Freaky Eaters' Dr. Mike Dow and JJ Virgin: People Tune In for the Freak Factor
TLC's Freaky Eaters returns Sunday (at 10/9c) focusing on its freakiest eater yet: Nikki Myles, who consumes 3,000 calories' worth of cornstarch a day, going to extremes to hide it from her family (she keeps a spare bag right next to the spare tire in her trunk!). Returning for Season 2, Dr. Mike Dow and nutritionist JJ Virgin attempt to get Nikki off cornstarch for good by giving her a crash course in treatment that includes confronting her with a giant, dumped bag of cornstarch to represent the volume that she's consumed over the course of six months.
While the freak-show factor runs high (check the show's title!) and the shock-treatment stuff is outlandish, what makes Freaky Eaters rewarding is the humanity at its heart — the viewer soon realizes he or she isn't watching a freak, but a human being struggle with what is effectively an addiction. That hook-you-in-and-break-you-down effect is exactly what the show's going for, according to Virgin who, along with Dow, stopped by the TVGuide.com office to discuss the show, their subjects and what grosses them out about their job.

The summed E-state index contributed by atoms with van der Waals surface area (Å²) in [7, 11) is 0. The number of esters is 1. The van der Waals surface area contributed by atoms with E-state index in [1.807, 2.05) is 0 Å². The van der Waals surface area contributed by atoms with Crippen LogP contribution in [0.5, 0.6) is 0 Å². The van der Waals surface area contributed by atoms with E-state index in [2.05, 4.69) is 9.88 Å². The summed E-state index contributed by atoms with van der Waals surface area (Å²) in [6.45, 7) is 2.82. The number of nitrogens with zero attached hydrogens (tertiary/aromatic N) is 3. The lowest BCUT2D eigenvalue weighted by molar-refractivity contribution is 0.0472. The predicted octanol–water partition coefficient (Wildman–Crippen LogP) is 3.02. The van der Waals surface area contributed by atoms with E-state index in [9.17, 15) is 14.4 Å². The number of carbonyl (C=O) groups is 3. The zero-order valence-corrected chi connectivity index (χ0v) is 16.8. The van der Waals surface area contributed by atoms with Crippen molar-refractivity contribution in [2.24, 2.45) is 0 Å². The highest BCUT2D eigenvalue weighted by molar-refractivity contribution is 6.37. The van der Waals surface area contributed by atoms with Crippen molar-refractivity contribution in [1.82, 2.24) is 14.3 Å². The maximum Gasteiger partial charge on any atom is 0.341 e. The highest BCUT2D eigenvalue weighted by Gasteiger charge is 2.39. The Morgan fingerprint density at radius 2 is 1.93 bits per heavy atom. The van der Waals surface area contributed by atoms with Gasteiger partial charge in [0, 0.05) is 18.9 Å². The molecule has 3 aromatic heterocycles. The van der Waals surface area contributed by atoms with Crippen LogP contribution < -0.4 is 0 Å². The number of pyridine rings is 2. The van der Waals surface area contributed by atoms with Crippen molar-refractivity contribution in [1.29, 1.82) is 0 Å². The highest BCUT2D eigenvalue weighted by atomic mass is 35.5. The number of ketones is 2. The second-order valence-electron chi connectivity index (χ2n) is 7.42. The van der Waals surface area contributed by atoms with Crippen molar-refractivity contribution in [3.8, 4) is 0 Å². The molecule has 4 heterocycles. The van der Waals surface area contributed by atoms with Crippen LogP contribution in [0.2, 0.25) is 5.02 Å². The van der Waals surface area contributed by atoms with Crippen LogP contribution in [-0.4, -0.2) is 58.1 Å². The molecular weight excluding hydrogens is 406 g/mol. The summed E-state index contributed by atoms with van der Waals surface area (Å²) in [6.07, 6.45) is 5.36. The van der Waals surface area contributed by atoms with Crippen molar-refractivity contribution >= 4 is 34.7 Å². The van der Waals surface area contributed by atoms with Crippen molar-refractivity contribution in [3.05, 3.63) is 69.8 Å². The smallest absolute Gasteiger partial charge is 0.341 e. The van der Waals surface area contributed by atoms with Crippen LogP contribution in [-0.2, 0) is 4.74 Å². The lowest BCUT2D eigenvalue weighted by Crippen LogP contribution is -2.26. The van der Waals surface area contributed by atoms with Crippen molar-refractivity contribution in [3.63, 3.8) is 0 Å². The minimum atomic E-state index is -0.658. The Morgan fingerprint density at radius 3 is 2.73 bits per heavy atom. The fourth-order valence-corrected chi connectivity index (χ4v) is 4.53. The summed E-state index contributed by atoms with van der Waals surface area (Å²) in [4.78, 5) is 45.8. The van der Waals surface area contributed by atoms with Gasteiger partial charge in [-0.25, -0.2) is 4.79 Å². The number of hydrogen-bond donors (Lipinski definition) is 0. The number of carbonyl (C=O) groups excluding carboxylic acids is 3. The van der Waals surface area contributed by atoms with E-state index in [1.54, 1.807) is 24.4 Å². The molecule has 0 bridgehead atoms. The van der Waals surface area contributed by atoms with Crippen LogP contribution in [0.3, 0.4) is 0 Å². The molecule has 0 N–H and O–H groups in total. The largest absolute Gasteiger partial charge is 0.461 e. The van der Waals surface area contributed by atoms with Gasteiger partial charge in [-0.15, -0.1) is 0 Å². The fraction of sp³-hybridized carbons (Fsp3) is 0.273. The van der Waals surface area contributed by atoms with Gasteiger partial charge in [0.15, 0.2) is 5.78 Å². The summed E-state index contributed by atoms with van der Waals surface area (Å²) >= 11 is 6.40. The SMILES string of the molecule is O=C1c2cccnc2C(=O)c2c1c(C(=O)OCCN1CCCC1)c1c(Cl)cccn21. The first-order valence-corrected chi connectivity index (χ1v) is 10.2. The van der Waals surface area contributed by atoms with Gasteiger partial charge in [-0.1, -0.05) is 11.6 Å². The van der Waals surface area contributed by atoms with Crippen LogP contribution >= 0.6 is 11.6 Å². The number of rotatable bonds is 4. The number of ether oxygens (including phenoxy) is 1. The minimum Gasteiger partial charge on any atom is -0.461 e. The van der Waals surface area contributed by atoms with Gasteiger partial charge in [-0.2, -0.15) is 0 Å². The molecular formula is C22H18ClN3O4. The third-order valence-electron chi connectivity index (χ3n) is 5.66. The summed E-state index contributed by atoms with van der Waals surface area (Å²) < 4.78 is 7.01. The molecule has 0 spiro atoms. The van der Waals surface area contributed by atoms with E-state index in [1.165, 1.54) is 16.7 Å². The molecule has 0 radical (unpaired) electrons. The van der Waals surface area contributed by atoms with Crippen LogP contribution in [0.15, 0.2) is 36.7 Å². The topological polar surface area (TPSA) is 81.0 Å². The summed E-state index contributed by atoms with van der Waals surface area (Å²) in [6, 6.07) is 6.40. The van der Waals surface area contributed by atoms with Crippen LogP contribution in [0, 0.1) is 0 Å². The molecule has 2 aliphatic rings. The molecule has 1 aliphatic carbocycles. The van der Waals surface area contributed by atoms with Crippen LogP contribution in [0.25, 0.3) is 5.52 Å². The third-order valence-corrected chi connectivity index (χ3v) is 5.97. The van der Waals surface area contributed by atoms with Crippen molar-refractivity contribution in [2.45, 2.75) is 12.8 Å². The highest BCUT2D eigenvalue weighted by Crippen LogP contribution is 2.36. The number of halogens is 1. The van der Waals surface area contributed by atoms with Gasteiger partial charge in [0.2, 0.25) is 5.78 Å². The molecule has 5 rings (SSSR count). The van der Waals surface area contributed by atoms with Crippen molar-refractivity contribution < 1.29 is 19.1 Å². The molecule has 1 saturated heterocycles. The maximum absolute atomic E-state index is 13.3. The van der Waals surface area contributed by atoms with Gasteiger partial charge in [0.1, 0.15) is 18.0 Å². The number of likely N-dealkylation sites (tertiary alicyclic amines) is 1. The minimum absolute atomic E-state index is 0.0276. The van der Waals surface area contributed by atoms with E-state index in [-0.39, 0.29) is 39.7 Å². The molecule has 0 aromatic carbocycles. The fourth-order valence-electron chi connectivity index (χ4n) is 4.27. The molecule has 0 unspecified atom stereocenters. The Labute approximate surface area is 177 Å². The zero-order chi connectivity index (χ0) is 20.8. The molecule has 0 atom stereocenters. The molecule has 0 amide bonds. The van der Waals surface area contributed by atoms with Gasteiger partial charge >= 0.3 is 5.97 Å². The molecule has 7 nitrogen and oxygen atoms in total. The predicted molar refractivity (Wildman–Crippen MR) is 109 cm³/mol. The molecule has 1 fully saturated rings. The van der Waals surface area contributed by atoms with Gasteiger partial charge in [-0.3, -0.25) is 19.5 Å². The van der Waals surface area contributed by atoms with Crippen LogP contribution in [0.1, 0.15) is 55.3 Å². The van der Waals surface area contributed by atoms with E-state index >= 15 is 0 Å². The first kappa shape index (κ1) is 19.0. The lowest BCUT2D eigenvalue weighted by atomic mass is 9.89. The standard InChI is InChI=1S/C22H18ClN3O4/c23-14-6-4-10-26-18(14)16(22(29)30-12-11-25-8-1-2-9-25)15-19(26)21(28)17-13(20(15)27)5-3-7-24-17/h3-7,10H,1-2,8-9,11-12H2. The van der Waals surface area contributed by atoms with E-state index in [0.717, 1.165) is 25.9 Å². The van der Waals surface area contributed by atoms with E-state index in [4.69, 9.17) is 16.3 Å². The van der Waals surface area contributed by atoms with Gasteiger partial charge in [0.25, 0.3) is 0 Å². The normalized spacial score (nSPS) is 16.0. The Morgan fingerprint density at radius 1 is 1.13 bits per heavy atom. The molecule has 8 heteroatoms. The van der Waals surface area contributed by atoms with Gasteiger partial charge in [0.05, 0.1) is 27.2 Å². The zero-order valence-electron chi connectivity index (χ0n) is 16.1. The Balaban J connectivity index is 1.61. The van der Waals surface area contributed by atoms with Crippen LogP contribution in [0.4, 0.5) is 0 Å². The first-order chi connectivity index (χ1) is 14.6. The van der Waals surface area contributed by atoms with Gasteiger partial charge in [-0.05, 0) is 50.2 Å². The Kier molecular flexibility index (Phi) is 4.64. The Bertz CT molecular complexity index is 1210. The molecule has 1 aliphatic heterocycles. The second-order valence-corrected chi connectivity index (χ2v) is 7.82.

Nikki's story was particularly tragic, having lost her 4-year-old son and spiraled as a result. I really felt for her.
Mike Dow: You can see where emotional eating starts and how it can quickly spiral into food addiction. She has pica, so it started as something biochemical and that created this perfect storm, where she needed professional help and it was not clear cut. She's gone to doctors who say, "You should probably quit eating so much cornstarch." But how does she do that?
JJ Virgin: There really isn't a place for these people to go get help. They're kind of in a gray area that no one knows what to do with.